The Alliance opened 69 psychiatric beds for children and adolescents at its Somerville campus in June, increasing total capacity by 39 beds. State and federal officials hailed CHA for helping meet the need for more inpatient care while shortages left many young patients waiting days and weeks in emergency rooms.

The 21-bed adolescent unit had originally opened in June 2021, but a water pipe break that October closed the building for months, sending patients in the unit back to a 14-bed space at Cambridge Hospital until the building reopened. The two other new units, a 24-bed center for youths with serious mental illness and neurological problems such as autism and a 24-bed unit for children from 3 to 12, also had to delay opening in Somerville. The unit for children had been operating at Cambridge Hospital; the center for youths with psychiatric and neurological problems is a new service.

Roadmap to Behavioral Health Reform

Matteodo at the behavioral health provider group said hospitals are hoping that a new state program, the Roadmap to Behavioral Health Reform, will improve access to services. The state will support 21 area community behavioral health centers intended to provide a single entry point for same-day evaluation and treatment, crisis intervention and other services. The centers, which will serve members of MassHealth, the government health insurance program for low-income individuals and families, will get extra reimbursement.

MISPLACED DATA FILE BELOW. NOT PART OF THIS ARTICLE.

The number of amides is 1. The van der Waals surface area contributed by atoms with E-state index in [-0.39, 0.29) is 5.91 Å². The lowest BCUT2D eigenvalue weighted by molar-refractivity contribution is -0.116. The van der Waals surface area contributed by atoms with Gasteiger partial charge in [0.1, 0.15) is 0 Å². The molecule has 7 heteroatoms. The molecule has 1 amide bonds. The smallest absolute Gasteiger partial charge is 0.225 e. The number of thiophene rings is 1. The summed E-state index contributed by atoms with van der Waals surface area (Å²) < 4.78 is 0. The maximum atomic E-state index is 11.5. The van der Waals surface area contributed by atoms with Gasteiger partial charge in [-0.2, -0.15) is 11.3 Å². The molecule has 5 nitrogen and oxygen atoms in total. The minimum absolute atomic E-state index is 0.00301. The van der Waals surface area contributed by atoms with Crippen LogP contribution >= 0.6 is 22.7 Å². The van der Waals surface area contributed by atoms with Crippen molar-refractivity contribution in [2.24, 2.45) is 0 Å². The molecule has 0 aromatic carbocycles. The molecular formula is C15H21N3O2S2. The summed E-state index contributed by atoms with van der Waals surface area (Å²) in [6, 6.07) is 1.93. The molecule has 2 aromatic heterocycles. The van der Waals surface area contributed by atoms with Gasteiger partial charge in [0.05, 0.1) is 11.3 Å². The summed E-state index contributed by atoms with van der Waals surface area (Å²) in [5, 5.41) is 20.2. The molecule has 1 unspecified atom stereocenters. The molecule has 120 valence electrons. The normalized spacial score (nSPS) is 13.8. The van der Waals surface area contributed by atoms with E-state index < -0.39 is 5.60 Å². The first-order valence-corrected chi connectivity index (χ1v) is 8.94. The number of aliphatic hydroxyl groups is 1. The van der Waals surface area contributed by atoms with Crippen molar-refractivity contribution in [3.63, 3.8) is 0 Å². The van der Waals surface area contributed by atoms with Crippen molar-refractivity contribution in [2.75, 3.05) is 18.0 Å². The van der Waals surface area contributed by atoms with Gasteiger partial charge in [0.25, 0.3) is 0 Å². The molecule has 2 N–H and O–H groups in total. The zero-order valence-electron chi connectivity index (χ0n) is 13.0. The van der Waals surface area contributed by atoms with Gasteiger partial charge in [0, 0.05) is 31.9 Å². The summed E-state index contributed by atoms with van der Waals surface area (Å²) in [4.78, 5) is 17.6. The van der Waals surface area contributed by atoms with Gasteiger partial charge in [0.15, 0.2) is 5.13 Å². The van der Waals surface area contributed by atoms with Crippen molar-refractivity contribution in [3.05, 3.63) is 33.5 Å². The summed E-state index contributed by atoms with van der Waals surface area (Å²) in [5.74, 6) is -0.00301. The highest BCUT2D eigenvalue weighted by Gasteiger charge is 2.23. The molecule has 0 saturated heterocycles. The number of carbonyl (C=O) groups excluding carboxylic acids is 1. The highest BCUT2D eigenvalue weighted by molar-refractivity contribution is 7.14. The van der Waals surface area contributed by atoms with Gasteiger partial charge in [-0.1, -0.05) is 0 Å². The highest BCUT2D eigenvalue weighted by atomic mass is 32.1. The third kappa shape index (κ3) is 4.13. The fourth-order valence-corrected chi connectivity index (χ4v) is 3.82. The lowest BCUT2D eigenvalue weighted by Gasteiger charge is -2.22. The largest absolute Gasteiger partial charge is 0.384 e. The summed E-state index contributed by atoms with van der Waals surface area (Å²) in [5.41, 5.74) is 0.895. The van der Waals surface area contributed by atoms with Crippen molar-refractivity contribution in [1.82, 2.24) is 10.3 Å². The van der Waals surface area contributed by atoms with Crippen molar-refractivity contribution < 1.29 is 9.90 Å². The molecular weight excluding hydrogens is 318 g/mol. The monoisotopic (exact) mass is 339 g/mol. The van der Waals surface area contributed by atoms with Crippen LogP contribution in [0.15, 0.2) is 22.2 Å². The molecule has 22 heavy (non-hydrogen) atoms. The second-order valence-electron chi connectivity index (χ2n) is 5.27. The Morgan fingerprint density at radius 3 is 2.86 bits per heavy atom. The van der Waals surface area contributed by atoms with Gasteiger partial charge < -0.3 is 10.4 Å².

The Alliance was chosen to operate the center serving Cambridge, Somerville, Everett, Malden and Medford, communities already in its service area. The centers are scheduled to open in January. Nurses said they had heard nothing about the program. Cecere repeated press announcements about the services the centers will provide and said CHA will provide them, but did not give details about how.

The Massachusetts Nurses Association has called for workplace violence prevention programs at all health care centers, special stabilization and treatment units for patients who wait longer for beds because of “highly assaultive behavior,” and minimum staffing levels, among other proposals. The union has also asked members to file reports of workplace injuries with the MNA.

Assaults against employees in child and teen units also occurred when the units were at Cambridge Hospital, Roberto said. “It’s not new but it’s new to us as union leaders,” she said. “We’re trying to do something about it.”